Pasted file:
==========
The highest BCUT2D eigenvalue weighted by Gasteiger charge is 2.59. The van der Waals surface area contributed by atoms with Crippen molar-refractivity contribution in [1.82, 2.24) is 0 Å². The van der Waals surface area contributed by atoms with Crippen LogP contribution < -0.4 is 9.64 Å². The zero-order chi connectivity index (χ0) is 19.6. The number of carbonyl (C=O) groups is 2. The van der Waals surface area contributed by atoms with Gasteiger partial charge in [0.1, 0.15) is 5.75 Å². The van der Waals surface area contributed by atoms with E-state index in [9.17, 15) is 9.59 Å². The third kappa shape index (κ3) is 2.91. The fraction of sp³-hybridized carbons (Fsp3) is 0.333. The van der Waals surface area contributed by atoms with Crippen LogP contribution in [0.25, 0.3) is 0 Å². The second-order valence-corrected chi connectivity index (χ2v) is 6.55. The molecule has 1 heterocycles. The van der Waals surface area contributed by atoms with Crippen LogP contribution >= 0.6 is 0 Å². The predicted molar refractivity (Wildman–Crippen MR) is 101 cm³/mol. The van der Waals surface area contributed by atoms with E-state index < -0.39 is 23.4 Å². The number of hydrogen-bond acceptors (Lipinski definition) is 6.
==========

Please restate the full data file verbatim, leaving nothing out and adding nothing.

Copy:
The highest BCUT2D eigenvalue weighted by Gasteiger charge is 2.59. The van der Waals surface area contributed by atoms with Crippen molar-refractivity contribution in [1.82, 2.24) is 0 Å². The van der Waals surface area contributed by atoms with Crippen LogP contribution < -0.4 is 9.64 Å². The zero-order chi connectivity index (χ0) is 19.6. The number of carbonyl (C=O) groups is 2. The van der Waals surface area contributed by atoms with Gasteiger partial charge in [0.1, 0.15) is 5.75 Å². The van der Waals surface area contributed by atoms with E-state index in [9.17, 15) is 9.59 Å². The third kappa shape index (κ3) is 2.91. The fraction of sp³-hybridized carbons (Fsp3) is 0.333. The van der Waals surface area contributed by atoms with Crippen LogP contribution in [0.25, 0.3) is 0 Å². The second-order valence-corrected chi connectivity index (χ2v) is 6.55. The molecule has 1 heterocycles. The van der Waals surface area contributed by atoms with Crippen LogP contribution >= 0.6 is 0 Å². The predicted molar refractivity (Wildman–Crippen MR) is 101 cm³/mol. The van der Waals surface area contributed by atoms with E-state index < -0.39 is 23.4 Å². The number of hydrogen-bond acceptors (Lipinski definition) is 6.